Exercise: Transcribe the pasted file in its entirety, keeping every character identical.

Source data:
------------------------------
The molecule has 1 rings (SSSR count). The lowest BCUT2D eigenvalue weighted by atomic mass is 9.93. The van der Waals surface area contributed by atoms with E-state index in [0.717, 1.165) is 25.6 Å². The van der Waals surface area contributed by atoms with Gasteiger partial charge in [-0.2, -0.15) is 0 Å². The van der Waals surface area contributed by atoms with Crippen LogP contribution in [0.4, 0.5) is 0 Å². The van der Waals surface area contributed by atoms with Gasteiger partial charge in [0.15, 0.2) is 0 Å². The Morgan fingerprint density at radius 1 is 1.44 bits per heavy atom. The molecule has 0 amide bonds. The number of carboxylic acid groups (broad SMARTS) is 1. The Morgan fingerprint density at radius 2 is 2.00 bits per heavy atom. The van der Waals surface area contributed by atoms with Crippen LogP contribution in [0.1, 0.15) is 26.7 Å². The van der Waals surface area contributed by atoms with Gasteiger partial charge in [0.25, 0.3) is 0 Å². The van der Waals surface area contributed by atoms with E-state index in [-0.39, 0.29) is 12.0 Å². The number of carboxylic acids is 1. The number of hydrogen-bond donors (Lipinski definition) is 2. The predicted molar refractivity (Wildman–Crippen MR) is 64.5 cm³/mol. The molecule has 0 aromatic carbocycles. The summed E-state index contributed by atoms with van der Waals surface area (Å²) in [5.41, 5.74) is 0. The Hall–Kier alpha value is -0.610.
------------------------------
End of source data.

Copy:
The molecule has 1 rings (SSSR count). The lowest BCUT2D eigenvalue weighted by atomic mass is 9.93. The van der Waals surface area contributed by atoms with E-state index in [0.717, 1.165) is 25.6 Å². The van der Waals surface area contributed by atoms with Gasteiger partial charge in [-0.2, -0.15) is 0 Å². The van der Waals surface area contributed by atoms with Crippen LogP contribution in [0.4, 0.5) is 0 Å². The van der Waals surface area contributed by atoms with Gasteiger partial charge in [0.15, 0.2) is 0 Å². The Morgan fingerprint density at radius 1 is 1.44 bits per heavy atom. The molecule has 0 amide bonds. The number of carboxylic acid groups (broad SMARTS) is 1. The Morgan fingerprint density at radius 2 is 2.00 bits per heavy atom. The van der Waals surface area contributed by atoms with Crippen LogP contribution in [0.1, 0.15) is 26.7 Å². The van der Waals surface area contributed by atoms with Gasteiger partial charge in [0.25, 0.3) is 0 Å². The van der Waals surface area contributed by atoms with E-state index in [-0.39, 0.29) is 12.0 Å². The number of carboxylic acids is 1. The number of hydrogen-bond donors (Lipinski definition) is 2. The predicted molar refractivity (Wildman–Crippen MR) is 64.5 cm³/mol. The molecule has 0 aromatic carbocycles. The summed E-state index contributed by atoms with van der Waals surface area (Å²) in [5.41, 5.74) is 0. The Hall–Kier alpha value is -0.610.